“In a lot of queer spaces, people make less assumptions about your identity,” Wegner said. “When you walk into this space, they ask you what your pronouns are so they address you correctly. I really like it because people are just automatically aware and it’s not frustrating or stagnant or awkward, it’s just part of the culture.”
In regards to the housing expansion, Rivera says she hopes a message is sent to students that Stony Brook is committed to providing a safe environment for all of its students.
“This is a safe environment, you can feel free to express yourself in any way you feel comfortable and there’s a place for you here,” Rivera said.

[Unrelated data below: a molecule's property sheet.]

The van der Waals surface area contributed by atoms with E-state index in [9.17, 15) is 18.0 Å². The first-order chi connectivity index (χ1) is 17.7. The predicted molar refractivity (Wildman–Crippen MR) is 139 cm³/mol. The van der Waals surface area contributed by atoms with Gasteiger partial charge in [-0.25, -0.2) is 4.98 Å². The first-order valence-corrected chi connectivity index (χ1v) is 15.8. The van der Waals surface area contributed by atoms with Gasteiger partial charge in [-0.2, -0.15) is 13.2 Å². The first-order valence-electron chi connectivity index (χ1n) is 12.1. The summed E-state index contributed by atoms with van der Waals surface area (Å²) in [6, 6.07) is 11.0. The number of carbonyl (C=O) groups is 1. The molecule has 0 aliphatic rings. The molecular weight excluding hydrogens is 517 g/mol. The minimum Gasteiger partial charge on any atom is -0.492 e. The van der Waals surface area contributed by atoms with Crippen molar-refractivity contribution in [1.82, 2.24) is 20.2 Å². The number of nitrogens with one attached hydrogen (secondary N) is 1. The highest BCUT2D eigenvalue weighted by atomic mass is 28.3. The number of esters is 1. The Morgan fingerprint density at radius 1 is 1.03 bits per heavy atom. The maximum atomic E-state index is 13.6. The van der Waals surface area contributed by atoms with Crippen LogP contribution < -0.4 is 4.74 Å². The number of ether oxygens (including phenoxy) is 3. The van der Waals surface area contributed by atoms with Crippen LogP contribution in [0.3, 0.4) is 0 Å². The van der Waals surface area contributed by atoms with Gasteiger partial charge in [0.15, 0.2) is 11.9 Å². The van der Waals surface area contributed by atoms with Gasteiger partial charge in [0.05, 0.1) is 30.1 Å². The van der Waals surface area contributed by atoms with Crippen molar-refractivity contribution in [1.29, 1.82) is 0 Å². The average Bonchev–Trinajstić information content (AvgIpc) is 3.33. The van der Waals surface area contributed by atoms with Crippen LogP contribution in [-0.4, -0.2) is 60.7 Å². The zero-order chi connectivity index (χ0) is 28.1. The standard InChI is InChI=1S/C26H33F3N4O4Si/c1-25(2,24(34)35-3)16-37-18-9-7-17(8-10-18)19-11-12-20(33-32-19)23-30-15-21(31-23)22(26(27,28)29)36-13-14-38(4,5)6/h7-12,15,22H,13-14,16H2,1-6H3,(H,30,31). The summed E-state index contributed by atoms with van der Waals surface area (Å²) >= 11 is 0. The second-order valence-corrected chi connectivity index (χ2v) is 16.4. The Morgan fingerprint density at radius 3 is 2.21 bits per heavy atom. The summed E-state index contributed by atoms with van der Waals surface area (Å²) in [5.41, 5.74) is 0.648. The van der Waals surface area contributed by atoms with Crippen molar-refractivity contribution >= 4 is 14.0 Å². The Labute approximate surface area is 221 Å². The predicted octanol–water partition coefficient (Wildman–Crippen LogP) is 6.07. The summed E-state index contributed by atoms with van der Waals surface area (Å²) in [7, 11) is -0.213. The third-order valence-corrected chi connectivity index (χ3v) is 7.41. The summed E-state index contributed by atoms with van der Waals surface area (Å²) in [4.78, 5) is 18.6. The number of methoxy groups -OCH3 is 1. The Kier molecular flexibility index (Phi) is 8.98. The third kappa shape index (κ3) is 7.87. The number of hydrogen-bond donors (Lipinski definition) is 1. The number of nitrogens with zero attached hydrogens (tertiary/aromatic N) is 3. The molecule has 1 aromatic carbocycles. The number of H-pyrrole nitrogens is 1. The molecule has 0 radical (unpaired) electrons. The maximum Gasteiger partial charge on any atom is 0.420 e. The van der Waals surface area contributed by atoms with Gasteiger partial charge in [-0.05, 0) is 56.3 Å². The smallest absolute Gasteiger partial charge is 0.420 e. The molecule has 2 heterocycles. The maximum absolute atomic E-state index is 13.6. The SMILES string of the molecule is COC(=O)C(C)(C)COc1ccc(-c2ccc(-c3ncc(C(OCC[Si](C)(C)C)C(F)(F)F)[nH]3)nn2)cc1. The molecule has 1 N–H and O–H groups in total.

Correction September September 24, 2017
A previous version of this article misquoted Rivera, stating “…interests have been flowed.” The article has been updated to properly represent Rivera’s quote: “interests have ebbed and flowed.”
A previous version of this article stated, “There are multi style showers and stalls in some of the bathrooms.” The story has been updated to more accurately characterize the gender-inclusive bathrooms.
In response to student concerns about unsafe housing conditions, Rivera said in an email, “If a student ever felt unsafe or abused in their living environment, including our gender inclusive spaces, they have various options for reporting mechanisms and support. The Resident Assistants or Residence Hall Director or Quad Office staff are there to assist with any concerns within a room or suite/apartment, in addition to University Police.”